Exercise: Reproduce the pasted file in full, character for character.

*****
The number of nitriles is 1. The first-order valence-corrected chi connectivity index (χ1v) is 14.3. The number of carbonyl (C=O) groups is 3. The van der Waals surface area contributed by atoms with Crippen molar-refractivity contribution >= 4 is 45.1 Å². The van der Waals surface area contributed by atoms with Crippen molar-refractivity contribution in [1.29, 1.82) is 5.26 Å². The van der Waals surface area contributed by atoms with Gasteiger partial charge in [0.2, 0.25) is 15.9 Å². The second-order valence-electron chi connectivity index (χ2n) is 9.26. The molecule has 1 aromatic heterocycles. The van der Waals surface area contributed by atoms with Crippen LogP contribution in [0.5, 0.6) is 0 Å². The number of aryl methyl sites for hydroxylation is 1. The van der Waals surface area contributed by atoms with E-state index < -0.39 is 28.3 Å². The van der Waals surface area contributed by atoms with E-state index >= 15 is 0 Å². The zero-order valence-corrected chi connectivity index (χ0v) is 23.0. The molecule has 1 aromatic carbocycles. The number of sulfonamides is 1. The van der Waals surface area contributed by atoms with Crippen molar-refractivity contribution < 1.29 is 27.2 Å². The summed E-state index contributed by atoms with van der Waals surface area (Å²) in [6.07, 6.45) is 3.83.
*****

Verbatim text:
The number of nitriles is 1. The first-order valence-corrected chi connectivity index (χ1v) is 14.3. The number of carbonyl (C=O) groups is 3. The van der Waals surface area contributed by atoms with Crippen molar-refractivity contribution >= 4 is 45.1 Å². The van der Waals surface area contributed by atoms with Crippen molar-refractivity contribution in [1.29, 1.82) is 5.26 Å². The van der Waals surface area contributed by atoms with Gasteiger partial charge in [0.2, 0.25) is 15.9 Å². The second-order valence-electron chi connectivity index (χ2n) is 9.26. The molecule has 1 aromatic heterocycles. The van der Waals surface area contributed by atoms with Crippen LogP contribution in [0.5, 0.6) is 0 Å². The number of aryl methyl sites for hydroxylation is 1. The van der Waals surface area contributed by atoms with E-state index < -0.39 is 28.3 Å². The van der Waals surface area contributed by atoms with E-state index >= 15 is 0 Å². The zero-order valence-corrected chi connectivity index (χ0v) is 23.0. The molecule has 1 aromatic carbocycles. The number of sulfonamides is 1. The van der Waals surface area contributed by atoms with Crippen molar-refractivity contribution < 1.29 is 27.2 Å². The summed E-state index contributed by atoms with van der Waals surface area (Å²) in [6.07, 6.45) is 3.83.